A guide to recency, frequency, and monetary (RFM) segmentation

A Fundraiser’s Guide to Donor Segmentation

Many techniques first established in the corporate world have been adopted successfully in the nonprofit sector, such as selling goods and services, analyzing stakeholder data in real-time, and investing in marketing efforts.

One such technique, the RFM segmentation model, was first adopted as a corporate marketing tool used to assess customer engagement levels. But it can provide immense value to fundraisers looking to create a deeper bond with their donors. 

RFM is an abbreviation of three engagement factors: recency, frequency, and monetary. Within a nonprofit, these factors help segment donors based on engagement levels. After segments of donors have been created, each is targeted with personalized messaging designed to create a unique giving experience and yield more donations.  

Additionally, your donor segments provide you with a platform for experimentation. By sending specific appeals to certain segments and monitoring engagement levels, you understand what marketing techniques do and don’t work for your nonprofit. 

In the next section, I’ll describe the three RFM factors briefly. Afterward, I will outline a particular use case for RFM segmentation by exploring its application to email campaigns. 

Please only use this article as a general outline for using RFM, and remember that each organization will require different engagement parameters for their various campaigns.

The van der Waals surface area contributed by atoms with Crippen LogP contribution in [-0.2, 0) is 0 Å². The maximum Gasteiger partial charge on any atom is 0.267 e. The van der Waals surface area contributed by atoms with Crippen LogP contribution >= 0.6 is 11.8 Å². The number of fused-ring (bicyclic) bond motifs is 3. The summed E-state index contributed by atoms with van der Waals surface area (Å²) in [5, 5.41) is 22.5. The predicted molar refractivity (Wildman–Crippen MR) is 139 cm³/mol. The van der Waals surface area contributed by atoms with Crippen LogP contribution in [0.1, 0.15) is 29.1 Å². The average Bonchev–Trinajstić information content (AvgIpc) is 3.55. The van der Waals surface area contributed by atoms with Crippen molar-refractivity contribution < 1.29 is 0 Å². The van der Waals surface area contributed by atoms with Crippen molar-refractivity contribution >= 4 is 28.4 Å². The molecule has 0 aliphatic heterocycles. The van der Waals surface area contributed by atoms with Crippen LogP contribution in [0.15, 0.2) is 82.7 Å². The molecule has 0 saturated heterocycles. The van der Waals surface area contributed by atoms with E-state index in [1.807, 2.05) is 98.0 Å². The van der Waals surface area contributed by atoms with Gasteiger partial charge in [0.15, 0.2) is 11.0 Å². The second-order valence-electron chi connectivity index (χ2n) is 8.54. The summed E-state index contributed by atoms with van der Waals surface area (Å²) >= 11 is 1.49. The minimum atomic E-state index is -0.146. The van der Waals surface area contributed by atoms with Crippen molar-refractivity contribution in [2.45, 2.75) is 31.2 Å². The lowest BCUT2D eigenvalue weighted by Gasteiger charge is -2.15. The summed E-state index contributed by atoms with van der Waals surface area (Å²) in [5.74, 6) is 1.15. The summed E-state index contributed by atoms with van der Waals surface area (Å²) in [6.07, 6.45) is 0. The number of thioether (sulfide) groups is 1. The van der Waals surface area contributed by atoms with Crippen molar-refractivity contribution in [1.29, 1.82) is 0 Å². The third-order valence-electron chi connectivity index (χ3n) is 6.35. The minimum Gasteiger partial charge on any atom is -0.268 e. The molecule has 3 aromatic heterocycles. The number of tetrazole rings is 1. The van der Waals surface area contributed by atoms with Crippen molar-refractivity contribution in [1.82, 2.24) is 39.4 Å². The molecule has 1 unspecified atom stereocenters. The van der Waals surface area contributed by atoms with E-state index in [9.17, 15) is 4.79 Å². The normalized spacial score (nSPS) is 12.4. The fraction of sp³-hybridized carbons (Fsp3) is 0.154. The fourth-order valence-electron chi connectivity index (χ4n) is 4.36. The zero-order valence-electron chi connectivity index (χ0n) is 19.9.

Ok, let’s dive in. 

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KIT integrates seamlessly into your existing CRM to analyze your data, segment your donors, and make sure you’re reaching out to the right people at the right time. 

Use KIT to discover donor insights, improve your donor segmentation and raise more money. 

What are the Dimensions of RFM Segmentation for Nonprofits?

Recency

In RFM analysis, the recency factor is the amount of time passed since a donor’s last gift. 

Recency is fundamental to understanding donor engagement. For example, someone who donated last week is more likely to give again than someone who last gave five years ago. 

Before calculating your donors’ recency value, you have to determine what time periods are appropriate for your nonprofit to categorize what you consider to be “recent.” I would recommend defining a “recent” donation as one that occurred within the past six months. 

A six-month period is long enough to combat donor fatigue while accounting for the seasonal lull in donations following the giving season. Having too short of a period would pressure fundraisers to solicit donations too frequently, which would result in lower donation amounts and higher donor turnover. 

Additionally, six months isn’t so long that it would miss opportunities to solicit gifts outside the giving season. 

Experiment with your time periods and find out what works best for your organization!

Set Your RFM Behavior Criteria

You can track behaviors indirectly related to fundraising that still represent a level of engagement, like opening emails, volunteering, or donation assists. This level of analysis can provide you with a more in-depth look at your contacts but may also prompt you to focus on more irrelevant information. Consult your fundraising strategy to understand what behaviors your organization values most.

Frequency

On top of knowing when a donor’s most recent gift was, you also need to consider how often they give; this consideration is the frequency factor.